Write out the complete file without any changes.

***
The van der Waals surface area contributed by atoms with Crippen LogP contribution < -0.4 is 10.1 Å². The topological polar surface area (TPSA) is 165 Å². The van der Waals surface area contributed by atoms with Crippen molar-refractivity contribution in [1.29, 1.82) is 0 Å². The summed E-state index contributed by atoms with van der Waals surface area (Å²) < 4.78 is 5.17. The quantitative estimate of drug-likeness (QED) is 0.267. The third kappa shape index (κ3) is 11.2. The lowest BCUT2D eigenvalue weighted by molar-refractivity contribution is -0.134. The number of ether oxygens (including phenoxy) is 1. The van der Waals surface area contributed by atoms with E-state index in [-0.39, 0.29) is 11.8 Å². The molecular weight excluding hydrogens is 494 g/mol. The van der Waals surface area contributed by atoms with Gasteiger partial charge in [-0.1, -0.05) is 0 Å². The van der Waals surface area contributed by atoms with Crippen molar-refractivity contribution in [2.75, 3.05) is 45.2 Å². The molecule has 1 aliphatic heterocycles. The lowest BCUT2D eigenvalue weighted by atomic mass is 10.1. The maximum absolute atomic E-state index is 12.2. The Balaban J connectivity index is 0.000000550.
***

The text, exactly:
The van der Waals surface area contributed by atoms with Crippen LogP contribution < -0.4 is 10.1 Å². The topological polar surface area (TPSA) is 165 Å². The van der Waals surface area contributed by atoms with Crippen molar-refractivity contribution in [1.29, 1.82) is 0 Å². The summed E-state index contributed by atoms with van der Waals surface area (Å²) < 4.78 is 5.17. The quantitative estimate of drug-likeness (QED) is 0.267. The third kappa shape index (κ3) is 11.2. The lowest BCUT2D eigenvalue weighted by molar-refractivity contribution is -0.134. The number of ether oxygens (including phenoxy) is 1. The van der Waals surface area contributed by atoms with E-state index in [-0.39, 0.29) is 11.8 Å². The molecular weight excluding hydrogens is 494 g/mol. The van der Waals surface area contributed by atoms with Gasteiger partial charge in [-0.1, -0.05) is 0 Å². The van der Waals surface area contributed by atoms with Crippen molar-refractivity contribution in [2.75, 3.05) is 45.2 Å². The molecule has 1 aliphatic heterocycles. The lowest BCUT2D eigenvalue weighted by atomic mass is 10.1. The maximum absolute atomic E-state index is 12.2. The Balaban J connectivity index is 0.000000550.